Ezra 4:20
There have been mighty kings also over Jerusalem, which have ruled over all countries beyond the river; and toll, tribute, and custom, was paid to them.
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EXPOSITORY (ENGLISH BIBLE)
(20) Mighty kings.—David and Solomon, and some few kings down to Josiah, had extended their sway and made nations tributary (2 Samuel 8; 1 Kings 10). The earlier kings’ names would perhaps be referred to historically, though not immediately connected with Persian annals.

4:6-24 It is an old slander, that the prosperity of the church would be hurtful to kings and princes. Nothing can be more false, for true godliness teaches us to honour and obey our sovereign. But where the command of God requires one thing and the law of the land another, we must obey God rather than man, and patiently submit to the consequences. All who love the gospel should avoid all appearance of evil, lest they should encourage the adversaries of the church. The world is ever ready to believe any accusation against the people of God, and refuses to listen to them. The king suffered himself to be imposed upon by these frauds and falsehoods. Princes see and hear with other men's eyes and ears, and judge things as represented to them, which are often done falsely. But God's judgment is just; he sees things as they are.Mighty kings ... - If this reference can scarcely have been to David or Solomon (see marginal reference), of whom neither the Babylonian nor the Assyrian archives would be likely to have had any account - it would probably be to Menahem 2 Kings 15:16 and Josiah (2 Chronicles 34:6-7; 2 Chronicles 35:18). 14. we have maintenance from the king's palace—literally, "we are salted with the salt of the palace." "Eating a prince's salt" is an Oriental phrase, equivalent to "receiving maintenance from him." No text from Poole on this verse. There have been mighty kings also over Jerusalem, which have ruled over all countries beyond the river,.... As David and Solomon; and the account of these they had in their records, see 2 Samuel 8:1

and toll, tribute, and custom, was paid unto them; as appears from the places referred to; and this served to strengthen the insinuation made to the king, that if these people were suffered to go on building, he would lose his tribute and taxes in those parts.

There have been mighty kings also over Jerusalem, which have ruled over all countries beyond the river; and toll, tribute, and custom, was paid unto them.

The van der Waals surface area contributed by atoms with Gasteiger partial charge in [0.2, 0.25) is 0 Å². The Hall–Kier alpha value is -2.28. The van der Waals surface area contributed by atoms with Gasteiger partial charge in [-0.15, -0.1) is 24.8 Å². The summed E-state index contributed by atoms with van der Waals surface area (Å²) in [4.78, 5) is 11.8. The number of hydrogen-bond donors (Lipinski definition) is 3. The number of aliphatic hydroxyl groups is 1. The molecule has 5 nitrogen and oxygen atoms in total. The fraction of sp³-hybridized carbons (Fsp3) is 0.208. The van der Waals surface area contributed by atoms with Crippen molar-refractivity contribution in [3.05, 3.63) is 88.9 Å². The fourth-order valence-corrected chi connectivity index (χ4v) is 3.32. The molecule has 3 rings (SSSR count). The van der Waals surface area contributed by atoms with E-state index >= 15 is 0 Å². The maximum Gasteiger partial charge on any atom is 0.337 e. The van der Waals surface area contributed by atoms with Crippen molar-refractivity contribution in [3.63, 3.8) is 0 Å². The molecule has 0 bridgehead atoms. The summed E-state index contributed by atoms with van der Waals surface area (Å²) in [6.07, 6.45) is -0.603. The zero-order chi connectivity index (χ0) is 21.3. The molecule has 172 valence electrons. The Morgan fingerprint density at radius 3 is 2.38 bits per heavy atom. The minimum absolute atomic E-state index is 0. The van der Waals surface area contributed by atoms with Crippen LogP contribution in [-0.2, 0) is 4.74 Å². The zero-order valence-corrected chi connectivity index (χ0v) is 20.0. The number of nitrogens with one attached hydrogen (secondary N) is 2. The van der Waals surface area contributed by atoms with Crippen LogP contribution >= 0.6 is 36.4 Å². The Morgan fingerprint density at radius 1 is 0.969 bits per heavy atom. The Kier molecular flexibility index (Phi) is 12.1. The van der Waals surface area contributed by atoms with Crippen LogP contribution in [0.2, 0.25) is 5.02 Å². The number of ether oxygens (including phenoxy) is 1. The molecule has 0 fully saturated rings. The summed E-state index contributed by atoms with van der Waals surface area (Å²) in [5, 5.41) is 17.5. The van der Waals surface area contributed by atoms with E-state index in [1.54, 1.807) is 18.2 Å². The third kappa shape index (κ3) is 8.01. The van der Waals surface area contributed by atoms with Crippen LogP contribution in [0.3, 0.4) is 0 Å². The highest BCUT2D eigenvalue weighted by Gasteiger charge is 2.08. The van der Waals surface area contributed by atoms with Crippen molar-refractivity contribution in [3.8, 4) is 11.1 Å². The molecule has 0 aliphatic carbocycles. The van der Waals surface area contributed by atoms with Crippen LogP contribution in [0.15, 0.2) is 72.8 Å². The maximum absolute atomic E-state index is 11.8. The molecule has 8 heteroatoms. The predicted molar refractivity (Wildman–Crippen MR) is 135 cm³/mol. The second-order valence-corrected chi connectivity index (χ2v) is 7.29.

EXEGETICAL (ORIGINAL LANGUAGES)
20. over all countries] R.V. the country. Literally, ‘over all beyond the river’. The words refer to the warning of the Samaritan letter (Ezra 4:16) that the king might lose the W. bank of the Euphrates.

toll, tribute, and custom] R.V. custom, tribute, and toll. See note on Ezra 4:13.

‘The mighty kings’, here referred to, have been identified with Menahem (2 Kings 15:16) and Josiah (2 Chronicles 34:6-7; 2 Chronicles 35:18). It is, however, needless to restrict the allusion of the present verse to those whose names appear in the Inscriptions or are involved in the ascertained history of Assyria and Babylon. Israelite traditions, oral or written, would probably have been accessible to those whom the king appointed to search into the past history of the race. The tradition of the golden age of David’s rule and Solomon’s empire would be rehearsed with pride by the captive Jew. The remoteness of the period mattered little. It was the boast of this people that their kings had once ruled over all the country W. of the Euphrates. This information coupled with the names of, perhaps, one or two of the other great kings, such as Omri, Jeroboam II., Menahem, Uzziah, Jotham and Josiah would be pretext enough for speaking of ‘the mighty kings’.Verse 20. - Mighty kings. David and Solomon best answer to this description, possessing as they did a kingdom which extended from the Euphrates to the borders of Egypt (1 Kings 4:21, 24), and drawing tribute from the various petty princes or chiefs of the nations dwelling within those limits (2 Samuel 8:6-12; 1 Kings 10:14, 25). Josiah had perhaps, more recently, possessed an almost equally extensive sway. "Now, because we eat the salt of the palace, and it does not become us to see the damage of the king, we send (this letter) and make known to the king." מלח מלח, to salt salt equals to eat salt. To eat the salt of the palace is a figurative expression for: to be in the king's pay. See this interpretation vindicated from the Syriac and Persian in Gesen. thes. p. 790.

(Note: Luther, in translating "all we who destroyed the temple," follows the Rabbis, who, from the custom of scattering salt upon destroyed places, Judges 9:45, understood these words as an expression figurative of destruction, and היכלא as the temple.)

ערוה, deprivation, emptying, here injury to the royal power or revenue. אריך, participle of ארך, answering to the Hebrew ערך, means fitting, becoming.

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